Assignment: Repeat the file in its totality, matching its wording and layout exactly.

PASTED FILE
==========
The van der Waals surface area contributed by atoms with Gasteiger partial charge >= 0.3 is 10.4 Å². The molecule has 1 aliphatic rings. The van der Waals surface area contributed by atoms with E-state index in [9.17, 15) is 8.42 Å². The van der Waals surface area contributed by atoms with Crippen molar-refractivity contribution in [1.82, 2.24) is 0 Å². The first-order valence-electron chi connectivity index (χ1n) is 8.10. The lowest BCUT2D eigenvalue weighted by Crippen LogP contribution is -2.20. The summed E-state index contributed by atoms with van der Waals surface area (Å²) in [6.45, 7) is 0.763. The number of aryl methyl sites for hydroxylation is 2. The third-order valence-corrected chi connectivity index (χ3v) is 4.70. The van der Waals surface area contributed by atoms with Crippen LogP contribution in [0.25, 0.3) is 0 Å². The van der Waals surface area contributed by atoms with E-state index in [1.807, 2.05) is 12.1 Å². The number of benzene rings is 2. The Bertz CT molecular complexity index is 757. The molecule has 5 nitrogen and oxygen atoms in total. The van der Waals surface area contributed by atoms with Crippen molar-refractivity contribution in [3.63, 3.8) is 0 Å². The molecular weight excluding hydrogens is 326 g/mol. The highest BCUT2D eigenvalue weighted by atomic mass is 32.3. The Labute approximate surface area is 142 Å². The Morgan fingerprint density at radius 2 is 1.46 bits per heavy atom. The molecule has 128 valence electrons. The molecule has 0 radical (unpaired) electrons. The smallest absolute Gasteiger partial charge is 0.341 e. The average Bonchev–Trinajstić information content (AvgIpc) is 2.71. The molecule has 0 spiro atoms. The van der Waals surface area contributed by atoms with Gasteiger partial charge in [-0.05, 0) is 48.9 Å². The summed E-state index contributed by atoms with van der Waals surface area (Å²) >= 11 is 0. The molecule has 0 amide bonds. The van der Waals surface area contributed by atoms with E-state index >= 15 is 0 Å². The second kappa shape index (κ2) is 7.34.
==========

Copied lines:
The van der Waals surface area contributed by atoms with Gasteiger partial charge >= 0.3 is 10.4 Å². The molecule has 1 aliphatic rings. The van der Waals surface area contributed by atoms with E-state index in [9.17, 15) is 8.42 Å². The van der Waals surface area contributed by atoms with Crippen molar-refractivity contribution in [1.82, 2.24) is 0 Å². The first-order valence-electron chi connectivity index (χ1n) is 8.10. The lowest BCUT2D eigenvalue weighted by Crippen LogP contribution is -2.20. The summed E-state index contributed by atoms with van der Waals surface area (Å²) in [6.45, 7) is 0.763. The number of aryl methyl sites for hydroxylation is 2. The third-order valence-corrected chi connectivity index (χ3v) is 4.70. The van der Waals surface area contributed by atoms with Crippen LogP contribution in [0.25, 0.3) is 0 Å². The van der Waals surface area contributed by atoms with E-state index in [1.807, 2.05) is 12.1 Å². The number of benzene rings is 2. The Bertz CT molecular complexity index is 757. The molecule has 5 nitrogen and oxygen atoms in total. The van der Waals surface area contributed by atoms with Crippen molar-refractivity contribution in [3.63, 3.8) is 0 Å². The molecular weight excluding hydrogens is 326 g/mol. The highest BCUT2D eigenvalue weighted by atomic mass is 32.3. The Labute approximate surface area is 142 Å². The Morgan fingerprint density at radius 2 is 1.46 bits per heavy atom. The molecule has 128 valence electrons. The molecule has 0 radical (unpaired) electrons. The smallest absolute Gasteiger partial charge is 0.341 e. The average Bonchev–Trinajstić information content (AvgIpc) is 2.71. The molecule has 0 spiro atoms. The van der Waals surface area contributed by atoms with Gasteiger partial charge in [-0.05, 0) is 48.9 Å². The summed E-state index contributed by atoms with van der Waals surface area (Å²) >= 11 is 0. The molecule has 0 amide bonds. The van der Waals surface area contributed by atoms with E-state index >= 15 is 0 Å². The second kappa shape index (κ2) is 7.34.